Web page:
Sometimes, when our tastes become more defined, they become narrower. But this doesn’t have to be the case. I want to address a rarer changing of the mind, which is altogether more enriching: when a writer you had previously been indifferent to, indeed actively despised, suddenly makes sense to you, and you realise – with, yes, a kind of joy – that at last you see the point of them.
I first read EM Forster when an English master handed out a list of Great Books to be read one summer holiday. A Passage to India was on that list. I still have the Penguin edition – a reprint of 1960, costing three shillings and sixpence – in which I read the novel. There are no notes in the margin, not a single cry of “Irony!” It clearly made little impression on me. Later, of my own volition, when I was about 20, I read A Room With a View, and actively began to take against Forster.
Jonathan Safran Foer in The Guardian:
The first time my father looked at me was on a screen, using technology developed to detect flaws in the hulls of ships. His father, my grandfather, could only rest his hand on my grandmother’s belly and imagine his infant in his mind. But by the time I was conceived, my father’s imagination was guided by technology that gave shape to sound waves rippling off my body. The Glasgow-based Anglican obstetrician Ian Donald, who in the 1950s helped bring ultrasound technology from shipyard to doctor’s office, had devoted himself to the task out of a belief that the images would increase empathy for the unborn, and make women less likely to choose abortions. The technology has also been used, though, to make the decision to terminate a pregnancy – because of deformity, because the parent wants a child of a certain sex. Whatever the intended and actual effects, it is clear that the now iconic black and white images of our bodies before we are born mediate life and death. But what prepares us to make life-and-death decisions? My wife and I debated learning the sex of our first child before birth. I raised the issue with my uncle, a gynaecologist who had delivered more than 5,000 babies. He was prone neither to giving advice nor anything whiffing of spirituality, but he urged me, strongly, not to find out. He said, “If a doctor looks at a screen and tells you, you will have information. If you find out in the moment of birth, you will have a miracle.”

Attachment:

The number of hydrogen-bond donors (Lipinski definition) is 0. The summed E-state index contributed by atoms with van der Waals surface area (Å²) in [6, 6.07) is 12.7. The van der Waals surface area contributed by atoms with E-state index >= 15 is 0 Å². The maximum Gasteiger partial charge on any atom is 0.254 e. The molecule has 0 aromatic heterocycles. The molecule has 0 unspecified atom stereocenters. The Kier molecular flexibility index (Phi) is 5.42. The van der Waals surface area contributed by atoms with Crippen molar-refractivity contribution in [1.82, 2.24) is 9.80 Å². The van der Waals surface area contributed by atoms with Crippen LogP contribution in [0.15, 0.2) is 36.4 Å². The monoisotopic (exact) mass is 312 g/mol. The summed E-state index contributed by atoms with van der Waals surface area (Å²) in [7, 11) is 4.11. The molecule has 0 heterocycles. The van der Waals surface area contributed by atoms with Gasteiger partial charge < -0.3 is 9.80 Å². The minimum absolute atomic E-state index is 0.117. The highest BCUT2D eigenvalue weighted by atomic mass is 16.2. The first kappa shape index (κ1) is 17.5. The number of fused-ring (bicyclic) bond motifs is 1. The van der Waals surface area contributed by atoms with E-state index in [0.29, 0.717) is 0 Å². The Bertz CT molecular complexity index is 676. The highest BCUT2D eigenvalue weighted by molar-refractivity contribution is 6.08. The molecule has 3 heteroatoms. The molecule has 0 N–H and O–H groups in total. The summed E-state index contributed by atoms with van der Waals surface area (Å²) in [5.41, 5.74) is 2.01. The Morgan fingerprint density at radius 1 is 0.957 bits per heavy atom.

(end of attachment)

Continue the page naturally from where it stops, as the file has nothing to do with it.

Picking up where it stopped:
I don’t believe in miracles, but I followed his advice, and he was right. One needn’t believe in miracles to experience them. But one must be present for them. Psychologists who study empathy and compassion are finding that, unlike our almost instantaneous responses to physical pain, it takes time for the brain to comprehend “the psychological and moral dimensions of a situation”. Simply put, the more distracted we become, and the more emphasis we place on speed at the expense of depth – redefining “text” from what fills the hundreds of pages of a novel, to a line of words and emoticons on a phone’s screen – the less likely and able we are to care. That’s not even a statement about the relative worth of the contents of a novel and a text, only about the time we spend with each.